liminality and status system

In my continuing look at Victor Turner I find he gives us a very interesting comparison between the characteristics of liminality and the characteristics of established status.

Here’s the list of contrasts

  • Transition : state
  • Totality : partiality
  • homogeneity : heterogeneity
  • communitas : structure
  • equality : inequality
  • anonymity : systems of nomenclature
  • absence of property : property
  • nakedness or uniform clothing : distinctions of clothing
  • sexual continence : sexuality
  • minimization of sex distinctions : maximization of sex distinctions
  • absence of rank : distinctions of rank
  • humility : just pride of position
  • disregard for personal appearance : care for personal appearance
  • no distinctions of wealth : distinctions of wealth
  • unselfishness : selfishness
  • Total obedience : obedience only to superior rank
  • sacredness : secularity
  • sacred instruction : technical knowledge
  • silence : speech
  • suspension of kinship rights and obligations : kinship rights and obligations
  • continuous reference to mystical powers : intermittent reference to mystical powers
  • foolishness : sagacity
  • simplicity : complexity
  • acceptance of pain and suffering : avoidance of pain and suffering
  • heteronomy : degrees of autonomy

So this is the list comparing the qualities of the transitioning self to the qualities of the established self. The important question is what is the transition. When does it begin and when does it end. If we say the transition is “into the church” then we see forms of church that take on the attributes of established selves. This includes structure, and property, and technical knowledge (liturgy, organization, and leadership patterns), distinctions of sex and wealth, and all the rest. The convert is taken out of their old life and during the process of catechism is placed into the new establishment of the church. Thus something as simple as baptism can be the entirely of liminality in such a model. The politics of the church is then the new rules by which a person learns to function and advance.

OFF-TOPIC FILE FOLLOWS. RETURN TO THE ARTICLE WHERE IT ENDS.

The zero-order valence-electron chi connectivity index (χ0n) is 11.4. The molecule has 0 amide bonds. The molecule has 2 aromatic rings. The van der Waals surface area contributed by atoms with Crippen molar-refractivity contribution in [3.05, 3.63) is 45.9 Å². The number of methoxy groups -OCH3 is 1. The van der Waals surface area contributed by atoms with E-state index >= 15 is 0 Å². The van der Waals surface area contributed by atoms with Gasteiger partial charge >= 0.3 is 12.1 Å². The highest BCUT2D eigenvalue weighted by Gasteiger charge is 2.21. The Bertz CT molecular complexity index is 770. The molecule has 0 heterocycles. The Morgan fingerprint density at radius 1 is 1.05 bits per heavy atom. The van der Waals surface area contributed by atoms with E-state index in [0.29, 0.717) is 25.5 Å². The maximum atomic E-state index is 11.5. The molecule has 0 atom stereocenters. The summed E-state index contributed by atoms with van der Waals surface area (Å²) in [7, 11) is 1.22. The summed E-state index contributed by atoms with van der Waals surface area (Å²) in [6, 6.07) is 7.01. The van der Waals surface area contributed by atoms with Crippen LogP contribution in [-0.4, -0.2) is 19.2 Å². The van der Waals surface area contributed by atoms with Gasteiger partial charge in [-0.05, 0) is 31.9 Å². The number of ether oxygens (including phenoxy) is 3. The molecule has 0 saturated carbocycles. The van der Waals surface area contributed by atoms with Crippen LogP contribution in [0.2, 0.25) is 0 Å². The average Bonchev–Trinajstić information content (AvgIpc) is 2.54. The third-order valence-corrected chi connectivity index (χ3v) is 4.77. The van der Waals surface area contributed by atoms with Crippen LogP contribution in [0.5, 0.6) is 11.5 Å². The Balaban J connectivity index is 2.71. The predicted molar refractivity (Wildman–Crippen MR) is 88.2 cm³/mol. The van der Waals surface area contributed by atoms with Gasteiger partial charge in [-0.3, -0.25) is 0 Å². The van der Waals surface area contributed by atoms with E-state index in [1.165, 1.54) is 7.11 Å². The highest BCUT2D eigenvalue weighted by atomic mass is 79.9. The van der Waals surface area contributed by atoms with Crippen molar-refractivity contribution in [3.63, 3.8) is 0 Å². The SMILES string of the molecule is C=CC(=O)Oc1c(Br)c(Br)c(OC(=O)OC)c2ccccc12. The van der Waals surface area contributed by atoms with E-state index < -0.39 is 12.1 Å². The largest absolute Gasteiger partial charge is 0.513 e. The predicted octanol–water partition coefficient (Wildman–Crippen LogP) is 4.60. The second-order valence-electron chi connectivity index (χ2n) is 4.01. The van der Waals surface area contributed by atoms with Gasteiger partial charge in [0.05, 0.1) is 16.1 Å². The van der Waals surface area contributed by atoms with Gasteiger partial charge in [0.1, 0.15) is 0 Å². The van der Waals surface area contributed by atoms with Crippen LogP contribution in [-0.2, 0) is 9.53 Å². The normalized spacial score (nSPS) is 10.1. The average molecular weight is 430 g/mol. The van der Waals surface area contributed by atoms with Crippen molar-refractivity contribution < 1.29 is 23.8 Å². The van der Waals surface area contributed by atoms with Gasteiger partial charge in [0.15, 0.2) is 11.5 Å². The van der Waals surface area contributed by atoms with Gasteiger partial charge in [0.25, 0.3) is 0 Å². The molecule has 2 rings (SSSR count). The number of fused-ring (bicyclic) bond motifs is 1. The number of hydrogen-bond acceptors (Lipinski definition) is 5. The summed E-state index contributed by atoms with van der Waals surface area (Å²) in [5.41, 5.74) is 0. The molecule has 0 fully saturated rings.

This assumes the church as a goal. Is church the goal of the New Testament in the Gospels or the epistles? No. The goal, from what we learn from Jesus, is the Kingdom of God. Thus the church is not the goal but merely the collection of those who are participating in the transition from one kingdom to another. We who have been freed from the bonds of slavery to Sin and the Law are even now transitioning into taking up the patterns of the Kingdom of God. And so this transition is marked by a seeming permanent liminality in which we cannot find the established structures until the Kingdom has come in full. The Church has thought itself as a mini-model of the Kingdom and so organized itself according to the structures of status and establishment. Only in doing this it has stalled the process of transition. True maturity means taking hold of those patterns of liminality in full, as individuals and as individuals gathered together for the same goal.

Thus, we might be able to use this list as a guide to our own methods of growth. If we fall into the established side in our goals or structures we will be embracing a stalled life in some respect. The more we take up, and take up into ourselves, the more we will reflect the principles of the coming Kingdom and be more in tune with the Spirit of God who, as a Person, is the Kingdom of God among us.

That’s why the New Testament is filled with the language that admonishes people towards the qualities of the liminal state and away from the qualities of the established state. We cannot settle or stop because we have been called to become heirs and citizens of the Kingdom that encompasses eternity.

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